LIMASSOL, Cyprus: A man on trial for allegedly plotting attacks on Israelis in Cyprus described himself Thursday as a loyal Hezbollah member doing its bidding in Europe, but vehemently denied being part of a group preparing an attack.
The trial of Hossam Taleb Yaacoub, a 24-year-old Swedish-Lebanese citizen, is of particular interest because he was arrested last July, days before a July 18 bus bombing in Bulgaria killed five Israeli tourists and the Bulgarian driver. Bulgarian authorities have recently accused Hezbollah of being behind that bombing.
Cypriot authorities have been reluctant to draw a connection between the alleged Cyprus plot against Israelis and the attack in Bulgaria, but the trial in Limassol has ratcheted up concerns about Hezbollah’s activities in Europe.
The United States has declared Hezbollah a terrorist organization, but the 27-nation European Union, of which Cyprus is a member, has not. That could shift if Hezbollah was shown to be behind attacks on Israelis in EU nations.
Yaacoub told the court under cross-examination Thursday that his Hezbollah handler in Lebanon told him to record the arrival times of Flight IZ167 from Israel on July 3 and July 7 last year. He said he only knows his handler as “Ayman,” and never saw his face because Ayman always wore a mask.
The Mediterranean island of Cyprus is a popular vacation destination for Israelis, especially those seeking civil marriages.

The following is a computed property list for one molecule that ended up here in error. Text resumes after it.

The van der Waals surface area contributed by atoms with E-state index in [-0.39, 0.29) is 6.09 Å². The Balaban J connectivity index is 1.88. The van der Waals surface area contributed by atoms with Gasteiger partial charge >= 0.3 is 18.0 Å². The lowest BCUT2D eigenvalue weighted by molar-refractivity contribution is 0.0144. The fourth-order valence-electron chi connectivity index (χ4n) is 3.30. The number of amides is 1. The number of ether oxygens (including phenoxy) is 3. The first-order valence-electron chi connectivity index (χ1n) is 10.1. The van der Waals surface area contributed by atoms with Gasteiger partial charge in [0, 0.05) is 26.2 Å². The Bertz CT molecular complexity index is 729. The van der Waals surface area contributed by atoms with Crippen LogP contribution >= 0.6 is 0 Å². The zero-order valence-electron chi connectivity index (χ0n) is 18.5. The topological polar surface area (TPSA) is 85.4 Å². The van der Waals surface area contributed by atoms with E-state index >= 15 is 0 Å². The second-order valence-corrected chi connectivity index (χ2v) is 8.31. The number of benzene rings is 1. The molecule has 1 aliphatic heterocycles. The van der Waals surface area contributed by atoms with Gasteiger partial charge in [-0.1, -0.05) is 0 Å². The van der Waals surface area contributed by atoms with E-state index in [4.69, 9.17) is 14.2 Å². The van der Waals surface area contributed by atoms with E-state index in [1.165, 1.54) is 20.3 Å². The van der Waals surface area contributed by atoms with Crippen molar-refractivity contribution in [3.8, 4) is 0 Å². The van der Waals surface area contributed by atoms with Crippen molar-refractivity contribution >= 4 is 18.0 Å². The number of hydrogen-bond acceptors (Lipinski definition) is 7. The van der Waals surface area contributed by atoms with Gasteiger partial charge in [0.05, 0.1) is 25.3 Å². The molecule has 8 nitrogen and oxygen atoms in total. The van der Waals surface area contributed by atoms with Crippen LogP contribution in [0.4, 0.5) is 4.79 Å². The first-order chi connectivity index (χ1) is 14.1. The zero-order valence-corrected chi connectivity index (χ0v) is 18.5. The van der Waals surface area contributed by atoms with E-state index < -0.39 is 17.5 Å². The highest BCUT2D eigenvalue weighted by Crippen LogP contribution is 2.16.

Yaacoub also used a code to jot down in a red notebook the license plate numbers of two buses transporting passengers from the Israeli flight.
The plate numbers – LAA 505 and KWK 663 – were deciphered using the words “Kawasaky” and “Laamborghini” as well as a number scribbled in the back of his notebook.
Yaacoub said he would have delivered the information back to Ayman in Lebanon but he was arrested. He insisted, however, that he didn’t know what the information was going to be used for and was not part of a group planning an attack.
“I didn’t come here to commit a criminal act or anything else wrong,” Yaacoub, speaking in Arabic, said through an interpreter. “I’m not a member of a criminal group and I never conspired to commit a crime in my life ... I was asked to bring information about the flight, but I don’t know what that would be used for.”
Yaacoub has pleaded not guilty to eight charges including conspiracy, consent to commit a criminal offense and participation in a criminal organization. He initially faced 17 terrorism and terrorism-related charges, according to police, but prosecutors dropped any reference to terrorism in the new charges without an explanation.
Prosecutors say Yaacoub knowingly conspired with others to “abduct a person for the purpose of subjecting him to harm or attacking him to cause grievous bodily harm” and was prepared to carry out missions around the world against Israelis on Hezbollah’s orders.
Yaacoub told the court that he was assigned unspecified “missions” for Hezbollah to Turkey in 2008 and the Netherlands and France in 2011. An official with knowledge of the investigation who spoke on condition of anonymity because the case was ongoing said Yaacoub delivered envelopes to the countries and wore specific clothing so he could be identified by a contact.
Yaacoub said in court he earns his living as a businessman, and that he traveled to Cyprus to purchase locally made juice but also to collect the information that Hezbollah wanted.
He admitted to being on Hezbollah’s payroll and receiving a monthly salary of $600. But he defended the group as a “multifaceted party” that has social, political and military wings and engages in charity work.